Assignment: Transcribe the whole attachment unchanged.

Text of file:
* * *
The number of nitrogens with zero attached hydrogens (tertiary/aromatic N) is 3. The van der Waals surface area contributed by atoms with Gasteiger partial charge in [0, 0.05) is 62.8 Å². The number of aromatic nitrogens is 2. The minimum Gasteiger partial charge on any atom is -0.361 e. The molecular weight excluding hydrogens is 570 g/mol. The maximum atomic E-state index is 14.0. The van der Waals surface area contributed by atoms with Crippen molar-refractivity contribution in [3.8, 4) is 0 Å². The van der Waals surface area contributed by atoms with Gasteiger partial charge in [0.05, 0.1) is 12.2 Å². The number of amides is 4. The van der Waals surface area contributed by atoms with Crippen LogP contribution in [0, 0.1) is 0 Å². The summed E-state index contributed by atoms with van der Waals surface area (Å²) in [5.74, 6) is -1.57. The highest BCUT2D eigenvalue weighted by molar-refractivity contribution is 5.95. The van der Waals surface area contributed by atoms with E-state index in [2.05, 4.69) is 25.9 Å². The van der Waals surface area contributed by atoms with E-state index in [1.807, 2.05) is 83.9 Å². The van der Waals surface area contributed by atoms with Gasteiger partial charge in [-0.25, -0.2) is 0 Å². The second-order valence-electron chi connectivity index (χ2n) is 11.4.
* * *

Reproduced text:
The number of nitrogens with zero attached hydrogens (tertiary/aromatic N) is 3. The van der Waals surface area contributed by atoms with Gasteiger partial charge in [0, 0.05) is 62.8 Å². The number of aromatic nitrogens is 2. The minimum Gasteiger partial charge on any atom is -0.361 e. The molecular weight excluding hydrogens is 570 g/mol. The maximum atomic E-state index is 14.0. The van der Waals surface area contributed by atoms with Crippen molar-refractivity contribution in [3.8, 4) is 0 Å². The van der Waals surface area contributed by atoms with Gasteiger partial charge in [0.05, 0.1) is 12.2 Å². The number of amides is 4. The van der Waals surface area contributed by atoms with Crippen LogP contribution in [0, 0.1) is 0 Å². The summed E-state index contributed by atoms with van der Waals surface area (Å²) in [5.74, 6) is -1.57. The highest BCUT2D eigenvalue weighted by molar-refractivity contribution is 5.95. The van der Waals surface area contributed by atoms with E-state index in [2.05, 4.69) is 25.9 Å². The van der Waals surface area contributed by atoms with E-state index in [1.807, 2.05) is 83.9 Å². The van der Waals surface area contributed by atoms with Gasteiger partial charge in [-0.25, -0.2) is 0 Å². The second-order valence-electron chi connectivity index (χ2n) is 11.4.